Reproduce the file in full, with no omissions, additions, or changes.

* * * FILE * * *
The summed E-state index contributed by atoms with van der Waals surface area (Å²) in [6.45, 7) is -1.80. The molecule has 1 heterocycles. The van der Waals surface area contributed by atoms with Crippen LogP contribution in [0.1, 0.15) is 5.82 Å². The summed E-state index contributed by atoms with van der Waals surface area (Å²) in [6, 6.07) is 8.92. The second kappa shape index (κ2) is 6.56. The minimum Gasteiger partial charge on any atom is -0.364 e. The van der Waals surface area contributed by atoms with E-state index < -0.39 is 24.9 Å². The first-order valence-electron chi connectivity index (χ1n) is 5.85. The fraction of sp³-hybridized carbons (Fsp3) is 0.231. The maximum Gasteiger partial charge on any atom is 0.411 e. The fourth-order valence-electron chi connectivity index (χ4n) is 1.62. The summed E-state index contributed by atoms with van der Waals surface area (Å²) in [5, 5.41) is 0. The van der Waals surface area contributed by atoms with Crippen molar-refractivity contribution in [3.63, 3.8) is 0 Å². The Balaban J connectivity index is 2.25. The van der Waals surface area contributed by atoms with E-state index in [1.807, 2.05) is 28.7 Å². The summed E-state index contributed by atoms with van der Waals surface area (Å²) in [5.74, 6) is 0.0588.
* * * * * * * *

The summed E-state index contributed by atoms with van der Waals surface area (Å²) in [6.45, 7) is -1.80. The molecule has 1 heterocycles. The van der Waals surface area contributed by atoms with Crippen LogP contribution in [0.1, 0.15) is 5.82 Å². The summed E-state index contributed by atoms with van der Waals surface area (Å²) in [6, 6.07) is 8.92. The second kappa shape index (κ2) is 6.56. The minimum Gasteiger partial charge on any atom is -0.364 e. The van der Waals surface area contributed by atoms with E-state index < -0.39 is 24.9 Å². The first-order valence-electron chi connectivity index (χ1n) is 5.85. The fraction of sp³-hybridized carbons (Fsp3) is 0.231. The maximum Gasteiger partial charge on any atom is 0.411 e. The fourth-order valence-electron chi connectivity index (χ4n) is 1.62. The summed E-state index contributed by atoms with van der Waals surface area (Å²) in [5, 5.41) is 0. The van der Waals surface area contributed by atoms with Crippen molar-refractivity contribution in [3.63, 3.8) is 0 Å². The Balaban J connectivity index is 2.25. The van der Waals surface area contributed by atoms with E-state index in [1.807, 2.05) is 28.7 Å². The summed E-state index contributed by atoms with van der Waals surface area (Å²) in [5.74, 6) is 0.0588.